Well, it's true what they say, the time does go fast. It's hard to believe it is now September, with August behind us and all that it brought. Just a month ago we were putting the finishing touches on our packed luggage...
But with September comes so many good things: back to school, back to work, and back to working on this little blog and all it encompasses :) I hope you'll all stick around to see what we've got up our sleeves! While we get back to normal life, it's my pleasure to share in my next three posts a few tidbits from our time in France - starting with a few things that made a big trip not only more affordable, but really, that much better.
Travel is a real luxury, and as you all know it can sure get costly. I hope you'll enjoy this little round-up of 5 ways we travelled well with (just a little) less.
And no, I don't mean run away with a French man on a motorcycle! As tempting as that might be :) ...but really, I am referring to accommodation, as anyone knows that after flights, the place where you lay your head is likely to be your biggest expense, particularly on a longer trip. And really, fancy hotels aside (which are sweet if you've got the budget) - just how much time will you be spending in said place of sleep?
I referenced the quaint french apartment we took in Paris, and it was just that: small, old, perfectly lovely, and right in the heart of where we wanted to be (for those of you interested we stayed in the Marais district). After all, this is how the vast majority of people live in big cities like this, so it was fun, and not to mention for the four of us, (just a little) less hit on the budget & a whole lot more authentic.
We did just fine cosied up in our tiny kitchen, enjoying simple foods made with basics (my next post). This was the start of the food journey that has not only affirmed my approach to food more than ever before, but forever reminded me just how simple foods made with quality ingredients are best, and how important it is to enjoy each and every bite. After all, that is precisely what the people do in France. And it certainly shows!
Part of the fun of having a real place to shack up in is the chance to live like any other person might in that part of the world (at least for me it was and I suspect this would be the case for many of you too!). Cooking in a strange (tiny) kitchen is an adventure, one I was up for, and one we had a blast with.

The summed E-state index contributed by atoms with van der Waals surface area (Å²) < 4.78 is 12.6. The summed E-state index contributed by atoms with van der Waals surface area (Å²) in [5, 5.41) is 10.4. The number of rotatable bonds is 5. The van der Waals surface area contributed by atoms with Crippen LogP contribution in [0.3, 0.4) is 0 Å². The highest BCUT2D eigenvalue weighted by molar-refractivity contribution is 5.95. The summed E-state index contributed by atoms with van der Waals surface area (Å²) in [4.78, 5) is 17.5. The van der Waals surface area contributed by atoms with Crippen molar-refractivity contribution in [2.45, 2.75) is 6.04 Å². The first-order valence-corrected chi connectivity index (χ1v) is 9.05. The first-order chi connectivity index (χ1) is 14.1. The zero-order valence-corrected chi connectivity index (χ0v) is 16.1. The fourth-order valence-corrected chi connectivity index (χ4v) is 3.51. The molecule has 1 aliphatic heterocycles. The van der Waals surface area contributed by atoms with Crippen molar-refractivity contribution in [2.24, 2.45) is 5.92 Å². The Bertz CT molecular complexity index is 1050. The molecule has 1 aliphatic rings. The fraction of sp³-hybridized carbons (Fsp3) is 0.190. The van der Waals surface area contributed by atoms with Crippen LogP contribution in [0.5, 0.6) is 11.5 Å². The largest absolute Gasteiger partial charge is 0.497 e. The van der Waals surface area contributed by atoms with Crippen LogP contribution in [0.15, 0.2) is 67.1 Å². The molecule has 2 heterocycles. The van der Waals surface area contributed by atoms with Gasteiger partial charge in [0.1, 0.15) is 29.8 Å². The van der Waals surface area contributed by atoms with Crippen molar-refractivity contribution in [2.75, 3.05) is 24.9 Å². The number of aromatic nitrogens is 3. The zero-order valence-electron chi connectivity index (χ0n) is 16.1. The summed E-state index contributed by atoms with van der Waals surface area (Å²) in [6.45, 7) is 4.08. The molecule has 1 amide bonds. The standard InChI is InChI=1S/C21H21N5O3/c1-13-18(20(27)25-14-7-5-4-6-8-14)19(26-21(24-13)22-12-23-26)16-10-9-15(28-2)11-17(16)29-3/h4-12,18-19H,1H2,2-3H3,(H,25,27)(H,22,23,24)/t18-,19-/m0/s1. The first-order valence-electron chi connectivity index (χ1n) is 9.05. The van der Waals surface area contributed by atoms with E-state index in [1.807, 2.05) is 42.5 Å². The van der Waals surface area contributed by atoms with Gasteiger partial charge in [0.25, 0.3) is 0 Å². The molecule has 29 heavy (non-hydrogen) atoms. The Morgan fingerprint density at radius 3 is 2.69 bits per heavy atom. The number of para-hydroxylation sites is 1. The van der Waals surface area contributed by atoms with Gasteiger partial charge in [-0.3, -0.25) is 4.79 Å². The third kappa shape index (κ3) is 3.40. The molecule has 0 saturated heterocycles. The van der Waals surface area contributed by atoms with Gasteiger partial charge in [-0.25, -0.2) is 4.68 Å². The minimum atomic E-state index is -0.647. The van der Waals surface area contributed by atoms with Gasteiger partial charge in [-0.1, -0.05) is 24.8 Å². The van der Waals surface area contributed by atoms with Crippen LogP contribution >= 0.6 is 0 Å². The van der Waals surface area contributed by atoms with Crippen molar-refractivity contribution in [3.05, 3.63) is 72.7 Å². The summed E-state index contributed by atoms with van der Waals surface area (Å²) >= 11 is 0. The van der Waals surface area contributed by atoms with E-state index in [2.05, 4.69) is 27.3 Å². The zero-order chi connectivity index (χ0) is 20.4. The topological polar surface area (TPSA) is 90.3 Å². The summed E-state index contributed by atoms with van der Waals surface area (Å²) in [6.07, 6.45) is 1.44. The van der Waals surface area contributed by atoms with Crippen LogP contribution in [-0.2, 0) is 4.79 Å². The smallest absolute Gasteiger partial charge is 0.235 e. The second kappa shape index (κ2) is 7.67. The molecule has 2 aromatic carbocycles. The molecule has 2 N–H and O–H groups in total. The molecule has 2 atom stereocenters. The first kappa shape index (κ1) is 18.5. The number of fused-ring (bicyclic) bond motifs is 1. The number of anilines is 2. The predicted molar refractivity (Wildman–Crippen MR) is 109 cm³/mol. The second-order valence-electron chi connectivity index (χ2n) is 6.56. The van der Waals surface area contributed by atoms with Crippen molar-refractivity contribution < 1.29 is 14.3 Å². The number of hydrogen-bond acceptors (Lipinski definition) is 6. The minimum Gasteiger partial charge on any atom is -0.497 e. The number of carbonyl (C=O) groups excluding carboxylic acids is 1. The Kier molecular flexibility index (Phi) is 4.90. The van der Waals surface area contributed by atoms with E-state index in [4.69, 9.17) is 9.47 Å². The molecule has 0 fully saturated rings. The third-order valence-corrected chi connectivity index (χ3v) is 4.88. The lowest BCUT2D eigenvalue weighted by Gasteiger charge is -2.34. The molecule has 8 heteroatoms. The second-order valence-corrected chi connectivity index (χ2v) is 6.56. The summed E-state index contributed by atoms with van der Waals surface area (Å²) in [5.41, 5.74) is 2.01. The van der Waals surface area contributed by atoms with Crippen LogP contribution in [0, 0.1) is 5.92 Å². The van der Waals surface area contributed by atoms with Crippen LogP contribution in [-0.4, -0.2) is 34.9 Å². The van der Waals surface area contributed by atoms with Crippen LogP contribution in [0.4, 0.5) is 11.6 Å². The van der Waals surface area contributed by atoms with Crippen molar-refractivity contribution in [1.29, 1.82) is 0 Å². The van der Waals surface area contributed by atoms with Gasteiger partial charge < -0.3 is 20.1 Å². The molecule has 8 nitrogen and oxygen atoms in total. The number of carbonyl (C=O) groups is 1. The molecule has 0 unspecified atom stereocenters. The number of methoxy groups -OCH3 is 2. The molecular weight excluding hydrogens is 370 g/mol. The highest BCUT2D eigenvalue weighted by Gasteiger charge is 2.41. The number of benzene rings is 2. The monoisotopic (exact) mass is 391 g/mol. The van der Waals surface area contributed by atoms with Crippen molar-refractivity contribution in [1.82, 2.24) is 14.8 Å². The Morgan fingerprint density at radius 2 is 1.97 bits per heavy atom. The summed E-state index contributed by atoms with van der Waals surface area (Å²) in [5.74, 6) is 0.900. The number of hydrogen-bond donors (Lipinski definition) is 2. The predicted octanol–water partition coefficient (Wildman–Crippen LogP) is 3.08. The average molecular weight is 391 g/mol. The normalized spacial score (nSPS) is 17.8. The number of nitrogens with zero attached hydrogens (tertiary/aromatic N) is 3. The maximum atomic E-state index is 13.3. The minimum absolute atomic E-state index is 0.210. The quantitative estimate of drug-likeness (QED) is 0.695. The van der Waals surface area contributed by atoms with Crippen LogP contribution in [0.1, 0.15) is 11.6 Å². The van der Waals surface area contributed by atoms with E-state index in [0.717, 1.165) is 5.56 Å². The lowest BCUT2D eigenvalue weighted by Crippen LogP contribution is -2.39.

It was a beautiful thing - heck - I was cooking dinner in Paris! What a sheer delight it was, and one I took with gratitude and pleasure. I mentioned the produce market that set up literally at the steps to our door twice in the time we were there. I bought melons, lettuce, tomatoes, carrots, potatoes, nectarines, apples & berries. They were all pretty amazing, yes. The block we stayed on had a store that stocked every fine oil, wine, preserve & jelly you could want, and the boulangerie on our block made just the right baguettes and chocolate croissants for the girls, who enjoyed them daily.
Eating in saved us tons of money, and it also meant that the three of us vegetarian girls weren't struggling with menus (and our French) every night. It also meant we ate like royalty & had plenty of time & money left to hit the streets for some quality sight-seeing, and maybe an ice cream and a nightcap (or two). Of course, we ate dinners out too, and we enjoyed it (just a little) more when we did. The best part? Reserving the majority of our sitting time for chilling at our favourite cafes.
Cafe life in France, and in Paris especially, is just about the funnest thing you'll ever experience, as no one is ever in a rush. The people watching is just about the best in the world, not to mention the goodies you are likely to enjoy. A few days in I gave up my afternoon coffee and switched it to white wine or beer. And then we simply sat. And watched. And drank. And talked. Until it was time to be on our way.
Set out on Foot